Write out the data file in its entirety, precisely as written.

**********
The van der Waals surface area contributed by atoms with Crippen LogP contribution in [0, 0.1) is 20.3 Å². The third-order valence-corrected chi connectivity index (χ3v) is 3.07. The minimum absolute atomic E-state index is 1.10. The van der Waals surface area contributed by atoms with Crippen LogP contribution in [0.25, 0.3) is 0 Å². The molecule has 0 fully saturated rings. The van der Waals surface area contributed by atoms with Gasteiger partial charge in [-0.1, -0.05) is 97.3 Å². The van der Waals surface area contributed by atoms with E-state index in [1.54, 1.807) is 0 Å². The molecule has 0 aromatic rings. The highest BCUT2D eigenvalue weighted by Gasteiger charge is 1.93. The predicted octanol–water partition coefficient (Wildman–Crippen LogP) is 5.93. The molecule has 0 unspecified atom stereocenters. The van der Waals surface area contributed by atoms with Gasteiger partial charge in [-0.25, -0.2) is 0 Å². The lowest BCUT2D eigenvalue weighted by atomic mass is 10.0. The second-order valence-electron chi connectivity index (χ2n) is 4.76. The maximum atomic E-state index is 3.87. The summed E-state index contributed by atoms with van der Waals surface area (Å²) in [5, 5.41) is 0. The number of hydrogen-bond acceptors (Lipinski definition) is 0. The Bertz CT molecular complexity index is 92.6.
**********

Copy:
The van der Waals surface area contributed by atoms with Crippen LogP contribution in [0, 0.1) is 20.3 Å². The third-order valence-corrected chi connectivity index (χ3v) is 3.07. The minimum absolute atomic E-state index is 1.10. The van der Waals surface area contributed by atoms with Crippen LogP contribution in [0.25, 0.3) is 0 Å². The molecule has 0 fully saturated rings. The van der Waals surface area contributed by atoms with Gasteiger partial charge in [-0.1, -0.05) is 97.3 Å². The van der Waals surface area contributed by atoms with E-state index in [1.54, 1.807) is 0 Å². The molecule has 0 aromatic rings. The highest BCUT2D eigenvalue weighted by Gasteiger charge is 1.93. The predicted octanol–water partition coefficient (Wildman–Crippen LogP) is 5.93. The molecule has 0 unspecified atom stereocenters. The van der Waals surface area contributed by atoms with Gasteiger partial charge in [-0.25, -0.2) is 0 Å². The lowest BCUT2D eigenvalue weighted by atomic mass is 10.0. The second-order valence-electron chi connectivity index (χ2n) is 4.76. The maximum atomic E-state index is 3.87. The summed E-state index contributed by atoms with van der Waals surface area (Å²) in [5, 5.41) is 0. The number of hydrogen-bond acceptors (Lipinski definition) is 0. The Bertz CT molecular complexity index is 92.6.